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India building two more controversial hydropower projects on Chenab River

Excavators are being used at the dam site of Kishanganga power project in Gurez, Srinagar, June 21, 2012. — Reuters/File
  • Pakistan, India already battling over Ratle, Kishanganga projects.
  • Kiru hydropower project is being built along the Chenab River. 
  • Pakistan objected to design of the Kiru hydropower project.

ISLAMABAD: India has started constructing two more controversial hydro projects – Kiru and Kwar — on the Chenab River with designs that are in sheer breach of the provisions of the Indus Waters Treaty (IWT) 1960, The News reported on Thursday.

Islamabad and New Delhi are already in a legal battle in the court of arbitration and neutral expert, the two international forums on the faulty designs of 330MW Kishanganga and 850MW Ratle hydropower projects being built on Pakistan’s rivers.

Pakistan has objected to the designs of the Kiru hydropower project which has the capacity to generate 624MW and the Kwar hydroelectric power project of 540MW in its recent interaction with India at the level of the Permanent Indus Waters Commission (PIWC). India is bound to share the designs of its projects with Pakistan under the Indus Waters Treaty.

The Kiru hydropower project is being built along the Chenab River near the villages of Patharnakki and Kiru, approximately 42kms from Kishtwar. It will be located between Kirthai-II hydroelectric project to its upstream and Kwar hydroelectric project to its downstream.

As per India, Kwar is a run-of-river project. The net head of the project will be 56.6 meters. The total number of penstocks, pipes or long channels that carry water down from the hydroelectric reservoir to the turbines inside the actual power station, is expected to be four in number. The penstock length will be 236 meters. The penstock diameter will be 5.65 meters. The project is expected to generate 1,975.54 GWh of electricity. The hydropower project consists of four turbines, each with 135MW nameplate capacity.

“Yes, India has shared with us some days back the designs of the two more projects that it is planning to construct on the Chenab river upstream Ratle hydropower project,” a senior official of Pakistan’s Commission of Indus Waters told The News.

“We have submitted our objections on the designs of both the projects on the components which include spillways, freeboard, and pondages.”

“India is repeating the violations of the design-related provisions of the Indus Waters Treaty (IWT) 1960 in the designs of its projects despite Pakistan’s repeated objections. Similar faulty designs that have been adopted in the Kishanganga and Ratle projects are being repeated by India in more hydropower projects on Pakistan’s rivers,” the official added.

Right now, both the countries are fighting a legal battle in the court of arbitration (CoA) and neutral expert (NE) in The Hague against the faulty designs of the Kishanganga project built on the Jhelum River and the Ratle project being constructed by India on the Chenab River. 

Pakistan deems its case is very strong and if it wins in the court of arbitration and NE, then India would not be able to erect future projects on Pakistan’s rivers with designs violative of the IWT.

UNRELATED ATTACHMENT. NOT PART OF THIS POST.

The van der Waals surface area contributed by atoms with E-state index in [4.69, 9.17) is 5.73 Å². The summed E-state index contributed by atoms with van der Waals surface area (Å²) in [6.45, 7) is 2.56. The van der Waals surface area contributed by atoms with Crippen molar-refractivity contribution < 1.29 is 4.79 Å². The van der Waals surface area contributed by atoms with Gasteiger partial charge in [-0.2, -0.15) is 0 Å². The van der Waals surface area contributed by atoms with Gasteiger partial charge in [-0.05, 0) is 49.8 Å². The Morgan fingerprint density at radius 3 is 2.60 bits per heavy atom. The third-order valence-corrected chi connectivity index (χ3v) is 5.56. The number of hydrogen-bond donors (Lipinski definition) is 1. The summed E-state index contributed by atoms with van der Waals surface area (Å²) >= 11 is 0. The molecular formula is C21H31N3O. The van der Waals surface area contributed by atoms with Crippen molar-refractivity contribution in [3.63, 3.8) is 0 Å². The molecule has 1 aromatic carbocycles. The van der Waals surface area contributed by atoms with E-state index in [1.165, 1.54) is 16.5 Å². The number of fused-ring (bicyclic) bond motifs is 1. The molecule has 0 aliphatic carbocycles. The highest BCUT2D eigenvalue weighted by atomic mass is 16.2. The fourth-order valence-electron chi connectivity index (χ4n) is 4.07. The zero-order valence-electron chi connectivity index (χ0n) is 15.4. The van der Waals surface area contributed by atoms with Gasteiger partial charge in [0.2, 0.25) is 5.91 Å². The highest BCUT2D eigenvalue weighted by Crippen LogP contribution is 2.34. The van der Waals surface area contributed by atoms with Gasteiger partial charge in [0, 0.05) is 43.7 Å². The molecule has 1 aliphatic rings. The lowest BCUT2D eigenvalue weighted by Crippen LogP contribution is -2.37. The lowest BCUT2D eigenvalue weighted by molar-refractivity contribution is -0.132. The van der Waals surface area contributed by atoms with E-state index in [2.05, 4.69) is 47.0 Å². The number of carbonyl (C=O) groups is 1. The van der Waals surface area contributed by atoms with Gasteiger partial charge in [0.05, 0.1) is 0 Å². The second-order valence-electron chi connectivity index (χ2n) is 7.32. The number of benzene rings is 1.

Coming to the Kiru project, as per Indian media, the 624MW Kiru hydroelectric project is being developed as a run-of-river scheme in the Kishtwar district of Indian Illegally Occupied Jammu and Kashmir (IIOJK). The project is being developed by the Chenab Valley Power Projects (CVPPPL) joint venture (JV) between National Hydroelectric Power (NHPC, 51%) and Jammu & Kashmir State Power Development (JKSPDC, 49%).

The Indian Ministry of Environment Forests and Climate Change (MoEF&CC) awarded environmental clearance for the hydroelectric project in 2016, while the foundation stone was laid in February 2019.

The project is being constructed at an estimated cost of Rs42.88bn ($609.71m) and is expected to start commercial operations in July 2025. The Cabinet Committee on Economic Affairs (CCEA) approved the investment in the project in March 2019. The project will include the construction of a 135m-high concrete gravity dam near Kiru.

A 700m-long, 9m-diameter horseshoe shape diversion tunnel with upstream and downstream cofferdams is being created to divert the flow of the river to enable the dam construction. The flood control structures will include four orifice-type spillways and two crest spillways, which will serve the requirements for flood release and reservoir flushing. Other major components of the project will include an underground powerhouse, four pressure shafts, and four tailrace tunnels.

The powerhouse will be located on the left bank of the river near Kiru. The powerhouse cavern will be 182m-long, 23.6m-wide, and 51.2m-high. It will include four vertical Francis turbines, each with a power generating capacity of 156MW, with a rated head of 117.98 meters.

A 137m-long, 17m-wide, and 15m-high transformer-cum-draft tube gate cavern will also be created as part of the powerhouse complex. The four pressure shafts will have an internal diameter of 5.5 meters and lengths ranging between 316 meters and 322 meters. The horseshoe-shaped concrete-lined tailrace tunnels will have a diameter of 7 meters and lengths ranging from 165 meters to 190 meters.

Originally published in The News

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